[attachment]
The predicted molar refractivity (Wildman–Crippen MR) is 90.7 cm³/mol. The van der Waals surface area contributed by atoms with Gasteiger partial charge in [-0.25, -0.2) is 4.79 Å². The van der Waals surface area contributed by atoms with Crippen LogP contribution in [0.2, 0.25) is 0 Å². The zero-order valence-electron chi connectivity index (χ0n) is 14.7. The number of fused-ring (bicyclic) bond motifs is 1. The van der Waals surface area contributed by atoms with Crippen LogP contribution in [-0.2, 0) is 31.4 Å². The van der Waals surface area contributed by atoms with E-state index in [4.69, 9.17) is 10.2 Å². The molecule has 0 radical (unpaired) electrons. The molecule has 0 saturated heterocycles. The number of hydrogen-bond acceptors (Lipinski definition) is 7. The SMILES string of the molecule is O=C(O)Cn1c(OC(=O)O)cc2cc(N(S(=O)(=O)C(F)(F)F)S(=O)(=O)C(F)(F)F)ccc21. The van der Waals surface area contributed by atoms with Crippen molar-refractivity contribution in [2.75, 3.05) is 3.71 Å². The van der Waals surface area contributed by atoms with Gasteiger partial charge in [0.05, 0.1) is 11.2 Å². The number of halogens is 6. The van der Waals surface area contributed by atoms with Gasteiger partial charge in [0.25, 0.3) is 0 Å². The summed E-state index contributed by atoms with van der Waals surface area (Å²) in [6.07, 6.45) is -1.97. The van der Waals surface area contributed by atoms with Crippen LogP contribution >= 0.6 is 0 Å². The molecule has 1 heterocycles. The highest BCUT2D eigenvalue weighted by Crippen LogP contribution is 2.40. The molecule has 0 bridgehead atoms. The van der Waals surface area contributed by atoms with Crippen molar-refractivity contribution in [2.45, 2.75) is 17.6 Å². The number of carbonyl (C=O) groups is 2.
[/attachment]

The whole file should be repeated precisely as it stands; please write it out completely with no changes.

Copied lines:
The predicted molar refractivity (Wildman–Crippen MR) is 90.7 cm³/mol. The van der Waals surface area contributed by atoms with Gasteiger partial charge in [-0.25, -0.2) is 4.79 Å². The van der Waals surface area contributed by atoms with Crippen LogP contribution in [0.2, 0.25) is 0 Å². The zero-order valence-electron chi connectivity index (χ0n) is 14.7. The number of fused-ring (bicyclic) bond motifs is 1. The van der Waals surface area contributed by atoms with Crippen LogP contribution in [-0.2, 0) is 31.4 Å². The van der Waals surface area contributed by atoms with E-state index in [4.69, 9.17) is 10.2 Å². The molecule has 0 radical (unpaired) electrons. The molecule has 0 saturated heterocycles. The number of hydrogen-bond acceptors (Lipinski definition) is 7. The SMILES string of the molecule is O=C(O)Cn1c(OC(=O)O)cc2cc(N(S(=O)(=O)C(F)(F)F)S(=O)(=O)C(F)(F)F)ccc21. The van der Waals surface area contributed by atoms with Crippen molar-refractivity contribution in [2.75, 3.05) is 3.71 Å². The van der Waals surface area contributed by atoms with Gasteiger partial charge in [0.05, 0.1) is 11.2 Å². The number of halogens is 6. The van der Waals surface area contributed by atoms with Gasteiger partial charge in [0.25, 0.3) is 0 Å². The summed E-state index contributed by atoms with van der Waals surface area (Å²) in [6.07, 6.45) is -1.97. The van der Waals surface area contributed by atoms with Crippen LogP contribution >= 0.6 is 0 Å². The molecule has 1 heterocycles. The highest BCUT2D eigenvalue weighted by Crippen LogP contribution is 2.40. The molecule has 0 bridgehead atoms. The van der Waals surface area contributed by atoms with Crippen molar-refractivity contribution in [2.45, 2.75) is 17.6 Å². The number of carbonyl (C=O) groups is 2.